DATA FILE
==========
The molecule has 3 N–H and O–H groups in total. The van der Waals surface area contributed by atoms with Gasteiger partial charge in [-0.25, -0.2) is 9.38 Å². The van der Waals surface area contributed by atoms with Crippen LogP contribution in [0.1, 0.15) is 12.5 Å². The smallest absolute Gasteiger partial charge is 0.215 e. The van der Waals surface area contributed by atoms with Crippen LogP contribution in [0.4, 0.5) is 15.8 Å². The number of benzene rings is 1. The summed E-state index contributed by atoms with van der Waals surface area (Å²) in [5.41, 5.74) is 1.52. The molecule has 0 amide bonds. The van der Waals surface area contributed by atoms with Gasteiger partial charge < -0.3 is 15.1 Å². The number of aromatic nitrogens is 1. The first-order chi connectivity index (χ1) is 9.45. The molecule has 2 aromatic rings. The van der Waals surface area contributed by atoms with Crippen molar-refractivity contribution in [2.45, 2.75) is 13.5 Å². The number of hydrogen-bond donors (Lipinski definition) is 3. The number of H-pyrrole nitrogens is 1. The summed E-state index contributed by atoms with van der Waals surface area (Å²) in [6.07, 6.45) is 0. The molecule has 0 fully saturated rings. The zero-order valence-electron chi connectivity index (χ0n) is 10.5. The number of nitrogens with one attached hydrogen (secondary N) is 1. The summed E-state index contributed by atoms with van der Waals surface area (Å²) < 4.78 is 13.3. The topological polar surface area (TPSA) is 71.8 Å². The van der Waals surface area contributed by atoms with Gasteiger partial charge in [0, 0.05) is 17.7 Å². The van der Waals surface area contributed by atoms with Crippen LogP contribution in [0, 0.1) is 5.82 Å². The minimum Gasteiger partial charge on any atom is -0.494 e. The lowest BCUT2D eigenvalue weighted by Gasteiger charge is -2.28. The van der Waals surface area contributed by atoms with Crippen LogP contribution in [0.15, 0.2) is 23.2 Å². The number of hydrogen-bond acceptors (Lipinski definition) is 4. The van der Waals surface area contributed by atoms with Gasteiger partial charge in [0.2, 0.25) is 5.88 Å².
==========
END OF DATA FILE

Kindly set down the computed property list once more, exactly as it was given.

The molecule has 3 N–H and O–H groups in total. The van der Waals surface area contributed by atoms with Gasteiger partial charge in [-0.25, -0.2) is 9.38 Å². The van der Waals surface area contributed by atoms with Crippen LogP contribution in [0.1, 0.15) is 12.5 Å². The smallest absolute Gasteiger partial charge is 0.215 e. The van der Waals surface area contributed by atoms with Crippen LogP contribution in [0.4, 0.5) is 15.8 Å². The number of benzene rings is 1. The summed E-state index contributed by atoms with van der Waals surface area (Å²) in [5.41, 5.74) is 1.52. The molecule has 0 amide bonds. The van der Waals surface area contributed by atoms with Gasteiger partial charge < -0.3 is 15.1 Å². The number of aromatic nitrogens is 1. The first-order chi connectivity index (χ1) is 9.45. The molecule has 2 aromatic rings. The van der Waals surface area contributed by atoms with Crippen molar-refractivity contribution in [2.45, 2.75) is 13.5 Å². The number of hydrogen-bond donors (Lipinski definition) is 3. The number of H-pyrrole nitrogens is 1. The summed E-state index contributed by atoms with van der Waals surface area (Å²) in [6.07, 6.45) is 0. The molecule has 0 fully saturated rings. The zero-order valence-electron chi connectivity index (χ0n) is 10.5. The number of nitrogens with one attached hydrogen (secondary N) is 1. The summed E-state index contributed by atoms with van der Waals surface area (Å²) < 4.78 is 13.3. The topological polar surface area (TPSA) is 71.8 Å². The van der Waals surface area contributed by atoms with Gasteiger partial charge in [0, 0.05) is 17.7 Å². The van der Waals surface area contributed by atoms with Crippen LogP contribution in [0, 0.1) is 5.82 Å². The minimum Gasteiger partial charge on any atom is -0.494 e. The lowest BCUT2D eigenvalue weighted by Gasteiger charge is -2.28. The van der Waals surface area contributed by atoms with Crippen LogP contribution in [0.15, 0.2) is 23.2 Å². The number of hydrogen-bond acceptors (Lipinski definition) is 4. The van der Waals surface area contributed by atoms with Gasteiger partial charge in [0.2, 0.25) is 5.88 Å².